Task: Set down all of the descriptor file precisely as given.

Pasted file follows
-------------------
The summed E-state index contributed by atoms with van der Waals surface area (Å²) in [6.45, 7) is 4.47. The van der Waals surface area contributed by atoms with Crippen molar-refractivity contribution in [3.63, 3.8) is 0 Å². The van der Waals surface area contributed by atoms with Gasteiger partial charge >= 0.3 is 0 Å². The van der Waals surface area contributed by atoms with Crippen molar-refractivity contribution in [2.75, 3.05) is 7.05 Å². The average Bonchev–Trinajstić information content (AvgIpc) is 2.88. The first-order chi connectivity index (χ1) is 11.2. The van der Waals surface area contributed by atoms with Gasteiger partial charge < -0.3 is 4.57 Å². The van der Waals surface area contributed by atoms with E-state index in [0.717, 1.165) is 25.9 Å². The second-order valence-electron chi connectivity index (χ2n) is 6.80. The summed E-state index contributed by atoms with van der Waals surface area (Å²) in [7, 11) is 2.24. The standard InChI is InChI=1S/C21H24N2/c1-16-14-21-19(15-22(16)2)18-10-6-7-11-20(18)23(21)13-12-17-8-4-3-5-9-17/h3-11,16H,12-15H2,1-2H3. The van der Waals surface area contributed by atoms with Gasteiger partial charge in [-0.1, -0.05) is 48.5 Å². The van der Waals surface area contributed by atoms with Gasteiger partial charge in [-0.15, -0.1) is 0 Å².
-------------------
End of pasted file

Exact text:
The summed E-state index contributed by atoms with van der Waals surface area (Å²) in [6.45, 7) is 4.47. The van der Waals surface area contributed by atoms with Crippen molar-refractivity contribution in [3.63, 3.8) is 0 Å². The van der Waals surface area contributed by atoms with Gasteiger partial charge >= 0.3 is 0 Å². The van der Waals surface area contributed by atoms with Crippen molar-refractivity contribution in [2.75, 3.05) is 7.05 Å². The average Bonchev–Trinajstić information content (AvgIpc) is 2.88. The first-order chi connectivity index (χ1) is 11.2. The van der Waals surface area contributed by atoms with Gasteiger partial charge < -0.3 is 4.57 Å². The van der Waals surface area contributed by atoms with E-state index in [0.717, 1.165) is 25.9 Å². The second-order valence-electron chi connectivity index (χ2n) is 6.80. The summed E-state index contributed by atoms with van der Waals surface area (Å²) in [7, 11) is 2.24. The standard InChI is InChI=1S/C21H24N2/c1-16-14-21-19(15-22(16)2)18-10-6-7-11-20(18)23(21)13-12-17-8-4-3-5-9-17/h3-11,16H,12-15H2,1-2H3. The van der Waals surface area contributed by atoms with Gasteiger partial charge in [-0.1, -0.05) is 48.5 Å². The van der Waals surface area contributed by atoms with Gasteiger partial charge in [-0.15, -0.1) is 0 Å².